Who I Am and Where To Find Me (SITREP October 2013)

Hi there. I’m Phil Nelson. I code up hot-shit HTML5, CSS, and Javascript user interfaces for [Occipital][occ]. We just launched the Structure Sensor, the first 3D sensor for mobile devices. I built the website. Real proud of it.

I design cool-looking stuff for fun and sometimes profit, and post it to my Dribbble account. I really like video games and play them on Steam sometimes under the username murderthoughts. Most of the time you can find me on Twitter [@philnelson][twit]. I also lurk on App.net, and post stuff on my Tumblr pretty regularly. If you like being alternately delighted beyond belief and crushingly depressed then you’re in the right place.

I also write far too infrequently here at extrafuture.com. Which you are reading. Right now.

Introducing Harp – the static web server with built-in preprocessing

It slices, it dices, it generates static sites, it natively supports preprocessors like LESS and Stylus:

Imagine you were choosing between PNG or JPEG for an image you wanted to serve. You would simply pick the right format for that use case because web servers support either, you need only drop the file in. That is exactly what Harp does with modern web languages. Want to use Stylus? Just name your file with a .styl extension. Prefer LESS’ syntax? Just drop in the LESS source files and go to work. Or use a combination of both, Harp doesn’t care. Harp knows to compile and serve main.styl when main.css is requested, OR main.less if that file exists instead. It’s that simple.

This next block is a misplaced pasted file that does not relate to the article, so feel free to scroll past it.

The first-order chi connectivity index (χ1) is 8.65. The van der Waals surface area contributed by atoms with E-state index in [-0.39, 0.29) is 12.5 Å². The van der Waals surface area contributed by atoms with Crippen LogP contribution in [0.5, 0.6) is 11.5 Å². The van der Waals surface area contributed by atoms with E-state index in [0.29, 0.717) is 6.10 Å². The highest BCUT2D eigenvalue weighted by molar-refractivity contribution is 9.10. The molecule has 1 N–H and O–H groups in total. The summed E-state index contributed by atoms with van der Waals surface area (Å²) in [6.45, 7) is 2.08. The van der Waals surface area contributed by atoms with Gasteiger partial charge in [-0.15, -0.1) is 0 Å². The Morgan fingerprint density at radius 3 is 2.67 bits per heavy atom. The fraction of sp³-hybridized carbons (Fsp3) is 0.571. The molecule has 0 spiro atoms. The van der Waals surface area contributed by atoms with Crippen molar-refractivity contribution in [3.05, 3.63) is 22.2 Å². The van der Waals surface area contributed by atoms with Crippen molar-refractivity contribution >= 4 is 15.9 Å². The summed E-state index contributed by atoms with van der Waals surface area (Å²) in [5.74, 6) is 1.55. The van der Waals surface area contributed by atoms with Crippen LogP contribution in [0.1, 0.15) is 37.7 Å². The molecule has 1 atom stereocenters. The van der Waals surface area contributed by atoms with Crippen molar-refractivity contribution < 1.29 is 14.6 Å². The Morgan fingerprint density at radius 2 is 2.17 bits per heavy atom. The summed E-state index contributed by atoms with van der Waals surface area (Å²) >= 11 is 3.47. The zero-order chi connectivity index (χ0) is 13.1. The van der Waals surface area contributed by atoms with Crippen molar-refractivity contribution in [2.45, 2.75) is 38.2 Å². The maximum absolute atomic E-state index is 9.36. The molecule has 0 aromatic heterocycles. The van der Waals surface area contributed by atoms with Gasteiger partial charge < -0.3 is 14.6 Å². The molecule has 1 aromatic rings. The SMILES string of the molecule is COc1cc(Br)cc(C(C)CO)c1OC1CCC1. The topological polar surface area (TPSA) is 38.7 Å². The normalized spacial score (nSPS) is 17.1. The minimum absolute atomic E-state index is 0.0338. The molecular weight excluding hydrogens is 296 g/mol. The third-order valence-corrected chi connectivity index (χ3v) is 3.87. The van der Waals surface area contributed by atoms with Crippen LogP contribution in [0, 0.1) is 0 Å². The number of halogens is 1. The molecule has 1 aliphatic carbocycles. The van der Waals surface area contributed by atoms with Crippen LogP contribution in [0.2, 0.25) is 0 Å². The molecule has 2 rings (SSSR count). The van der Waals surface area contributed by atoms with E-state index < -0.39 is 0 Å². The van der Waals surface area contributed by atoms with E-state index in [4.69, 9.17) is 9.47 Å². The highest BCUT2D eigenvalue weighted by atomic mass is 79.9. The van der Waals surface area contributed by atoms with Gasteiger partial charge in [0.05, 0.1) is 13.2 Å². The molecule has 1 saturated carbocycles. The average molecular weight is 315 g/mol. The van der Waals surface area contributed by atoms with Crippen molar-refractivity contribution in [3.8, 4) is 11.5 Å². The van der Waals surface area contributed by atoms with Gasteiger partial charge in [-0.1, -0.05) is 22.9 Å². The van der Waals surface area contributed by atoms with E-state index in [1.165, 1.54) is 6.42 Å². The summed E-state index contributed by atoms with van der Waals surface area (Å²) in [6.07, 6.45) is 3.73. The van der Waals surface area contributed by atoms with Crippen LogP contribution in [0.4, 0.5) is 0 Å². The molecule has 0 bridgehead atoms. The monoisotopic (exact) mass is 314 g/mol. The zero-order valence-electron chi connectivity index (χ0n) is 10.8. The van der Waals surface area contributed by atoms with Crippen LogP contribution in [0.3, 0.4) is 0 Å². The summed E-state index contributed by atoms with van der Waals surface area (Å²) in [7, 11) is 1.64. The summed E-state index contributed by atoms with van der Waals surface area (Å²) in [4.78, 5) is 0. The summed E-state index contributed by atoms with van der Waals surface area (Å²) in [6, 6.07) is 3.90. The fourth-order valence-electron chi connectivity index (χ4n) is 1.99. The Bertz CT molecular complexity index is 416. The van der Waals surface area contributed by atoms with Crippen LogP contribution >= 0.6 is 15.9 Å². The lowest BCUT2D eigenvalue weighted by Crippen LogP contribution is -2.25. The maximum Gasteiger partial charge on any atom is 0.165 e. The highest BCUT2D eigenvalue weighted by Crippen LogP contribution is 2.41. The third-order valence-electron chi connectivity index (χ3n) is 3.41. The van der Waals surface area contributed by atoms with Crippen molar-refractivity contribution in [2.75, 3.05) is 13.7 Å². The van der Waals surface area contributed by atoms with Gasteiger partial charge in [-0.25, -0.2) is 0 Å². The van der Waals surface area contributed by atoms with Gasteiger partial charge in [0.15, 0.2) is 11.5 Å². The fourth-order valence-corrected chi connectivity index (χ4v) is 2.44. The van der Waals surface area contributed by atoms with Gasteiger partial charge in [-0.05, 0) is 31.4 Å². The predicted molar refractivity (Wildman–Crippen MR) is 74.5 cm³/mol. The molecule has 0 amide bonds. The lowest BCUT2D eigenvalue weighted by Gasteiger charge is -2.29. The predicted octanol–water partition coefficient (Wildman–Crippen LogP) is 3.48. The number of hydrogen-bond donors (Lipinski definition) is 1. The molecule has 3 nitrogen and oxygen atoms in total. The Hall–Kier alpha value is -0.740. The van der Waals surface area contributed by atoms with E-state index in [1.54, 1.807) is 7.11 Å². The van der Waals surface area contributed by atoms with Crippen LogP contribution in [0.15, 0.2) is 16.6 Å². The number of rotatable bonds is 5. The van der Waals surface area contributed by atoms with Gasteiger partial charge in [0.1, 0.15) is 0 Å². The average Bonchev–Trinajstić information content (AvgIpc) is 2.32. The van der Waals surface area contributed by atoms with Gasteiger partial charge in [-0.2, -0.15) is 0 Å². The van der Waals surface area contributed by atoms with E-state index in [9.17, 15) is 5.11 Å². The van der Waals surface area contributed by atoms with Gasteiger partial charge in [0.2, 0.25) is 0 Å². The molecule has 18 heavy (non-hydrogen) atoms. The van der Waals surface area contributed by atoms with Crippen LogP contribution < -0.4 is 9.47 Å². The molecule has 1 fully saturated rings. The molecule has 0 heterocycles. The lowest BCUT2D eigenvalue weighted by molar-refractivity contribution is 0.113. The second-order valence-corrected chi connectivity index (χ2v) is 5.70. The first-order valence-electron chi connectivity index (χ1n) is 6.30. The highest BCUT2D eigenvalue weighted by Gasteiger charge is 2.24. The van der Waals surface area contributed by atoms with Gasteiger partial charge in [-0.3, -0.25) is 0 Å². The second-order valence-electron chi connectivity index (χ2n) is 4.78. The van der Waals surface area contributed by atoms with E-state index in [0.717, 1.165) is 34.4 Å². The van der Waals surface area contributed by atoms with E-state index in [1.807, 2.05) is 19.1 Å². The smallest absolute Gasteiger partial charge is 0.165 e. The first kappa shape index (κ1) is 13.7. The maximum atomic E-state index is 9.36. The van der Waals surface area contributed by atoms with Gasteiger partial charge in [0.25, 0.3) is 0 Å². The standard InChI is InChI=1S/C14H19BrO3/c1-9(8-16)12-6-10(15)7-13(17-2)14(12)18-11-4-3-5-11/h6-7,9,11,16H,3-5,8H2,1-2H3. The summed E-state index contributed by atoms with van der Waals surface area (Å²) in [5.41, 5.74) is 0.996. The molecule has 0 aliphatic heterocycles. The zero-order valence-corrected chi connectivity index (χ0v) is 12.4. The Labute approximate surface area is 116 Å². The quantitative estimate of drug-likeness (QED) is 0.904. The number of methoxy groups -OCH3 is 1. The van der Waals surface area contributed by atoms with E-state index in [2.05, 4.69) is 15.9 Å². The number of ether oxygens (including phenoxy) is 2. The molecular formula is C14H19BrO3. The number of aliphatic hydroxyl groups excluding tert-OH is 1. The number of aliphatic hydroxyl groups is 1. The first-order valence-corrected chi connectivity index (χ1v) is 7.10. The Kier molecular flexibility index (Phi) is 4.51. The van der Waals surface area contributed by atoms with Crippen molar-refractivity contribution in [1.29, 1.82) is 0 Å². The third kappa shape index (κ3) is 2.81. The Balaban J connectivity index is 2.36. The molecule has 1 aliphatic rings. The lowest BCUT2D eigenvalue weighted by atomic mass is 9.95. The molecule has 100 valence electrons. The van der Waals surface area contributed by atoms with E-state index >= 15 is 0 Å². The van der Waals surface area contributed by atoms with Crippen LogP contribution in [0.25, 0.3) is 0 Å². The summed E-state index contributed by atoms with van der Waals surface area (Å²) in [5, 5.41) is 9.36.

That’s a hell of a pitch, and it’s only about 1/3 of the whole thing. Read the whole post.

W3C green-lights adding DRM to the Web’s standards

This is pretty close to the worst possible thing they could’ve done:

Here’s the bad news: the World Wide Web Consortium is going ahead with its plan to add DRM to HTML5, setting the stage for browsers that are designed to disobey their owners and to keep secrets from them so they can’t be forced to do as they’re told. Here’s the (much) worse news: the decision to go forward with the project of standardizing DRM for the Web came from Tim Berners-Lee himself, who seems to have bought into the lie that Hollywood will abandon the Web and move somewhere else (AOL?) if they don’t get to redesign the open Internet to suit their latest profit-maximization scheme.